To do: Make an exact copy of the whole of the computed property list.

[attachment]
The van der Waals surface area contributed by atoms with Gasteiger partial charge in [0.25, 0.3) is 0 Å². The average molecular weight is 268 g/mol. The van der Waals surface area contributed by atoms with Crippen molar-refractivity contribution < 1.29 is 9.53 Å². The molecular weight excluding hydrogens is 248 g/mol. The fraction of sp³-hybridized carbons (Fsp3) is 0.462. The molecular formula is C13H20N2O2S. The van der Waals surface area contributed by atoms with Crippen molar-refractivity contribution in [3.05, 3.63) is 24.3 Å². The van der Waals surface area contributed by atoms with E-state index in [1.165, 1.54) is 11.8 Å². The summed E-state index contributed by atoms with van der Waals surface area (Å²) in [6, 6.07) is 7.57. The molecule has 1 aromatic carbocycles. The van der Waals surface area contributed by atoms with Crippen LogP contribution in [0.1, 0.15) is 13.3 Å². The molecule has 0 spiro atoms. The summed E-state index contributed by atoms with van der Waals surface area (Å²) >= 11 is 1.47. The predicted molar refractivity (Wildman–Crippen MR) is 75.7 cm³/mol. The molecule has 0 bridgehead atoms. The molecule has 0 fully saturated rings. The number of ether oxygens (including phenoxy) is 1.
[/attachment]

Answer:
The van der Waals surface area contributed by atoms with Gasteiger partial charge in [0.25, 0.3) is 0 Å². The average molecular weight is 268 g/mol. The van der Waals surface area contributed by atoms with Crippen molar-refractivity contribution < 1.29 is 9.53 Å². The molecular weight excluding hydrogens is 248 g/mol. The fraction of sp³-hybridized carbons (Fsp3) is 0.462. The molecular formula is C13H20N2O2S. The van der Waals surface area contributed by atoms with Crippen molar-refractivity contribution in [3.05, 3.63) is 24.3 Å². The van der Waals surface area contributed by atoms with E-state index in [1.165, 1.54) is 11.8 Å². The summed E-state index contributed by atoms with van der Waals surface area (Å²) in [6, 6.07) is 7.57. The molecule has 1 aromatic carbocycles. The van der Waals surface area contributed by atoms with Crippen LogP contribution in [0.1, 0.15) is 13.3 Å². The molecule has 0 spiro atoms. The summed E-state index contributed by atoms with van der Waals surface area (Å²) >= 11 is 1.47. The predicted molar refractivity (Wildman–Crippen MR) is 75.7 cm³/mol. The molecule has 0 bridgehead atoms. The molecule has 0 fully saturated rings. The number of ether oxygens (including phenoxy) is 1.